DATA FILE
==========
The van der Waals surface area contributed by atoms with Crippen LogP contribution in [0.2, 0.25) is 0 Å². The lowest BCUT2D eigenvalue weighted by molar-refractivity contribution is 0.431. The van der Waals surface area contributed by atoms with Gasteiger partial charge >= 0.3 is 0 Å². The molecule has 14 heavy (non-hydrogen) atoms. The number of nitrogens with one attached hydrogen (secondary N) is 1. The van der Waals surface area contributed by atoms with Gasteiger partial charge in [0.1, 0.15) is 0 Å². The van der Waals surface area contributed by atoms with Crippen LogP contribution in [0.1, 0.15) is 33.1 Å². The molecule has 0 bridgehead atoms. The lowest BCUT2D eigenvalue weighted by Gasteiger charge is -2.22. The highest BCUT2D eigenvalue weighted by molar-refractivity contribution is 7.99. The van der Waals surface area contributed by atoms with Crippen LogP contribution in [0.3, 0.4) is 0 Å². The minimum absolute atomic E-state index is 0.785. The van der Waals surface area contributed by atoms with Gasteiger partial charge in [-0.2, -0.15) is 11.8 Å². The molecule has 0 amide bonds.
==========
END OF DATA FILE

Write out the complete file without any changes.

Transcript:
The van der Waals surface area contributed by atoms with Crippen LogP contribution in [0.2, 0.25) is 0 Å². The lowest BCUT2D eigenvalue weighted by molar-refractivity contribution is 0.431. The van der Waals surface area contributed by atoms with Gasteiger partial charge >= 0.3 is 0 Å². The molecule has 14 heavy (non-hydrogen) atoms. The number of nitrogens with one attached hydrogen (secondary N) is 1. The van der Waals surface area contributed by atoms with Gasteiger partial charge in [0.1, 0.15) is 0 Å². The van der Waals surface area contributed by atoms with Crippen LogP contribution in [0.1, 0.15) is 33.1 Å². The molecule has 0 bridgehead atoms. The lowest BCUT2D eigenvalue weighted by Gasteiger charge is -2.22. The highest BCUT2D eigenvalue weighted by molar-refractivity contribution is 7.99. The van der Waals surface area contributed by atoms with Crippen LogP contribution in [0.3, 0.4) is 0 Å². The minimum absolute atomic E-state index is 0.785. The van der Waals surface area contributed by atoms with Gasteiger partial charge in [-0.2, -0.15) is 11.8 Å². The molecule has 0 amide bonds.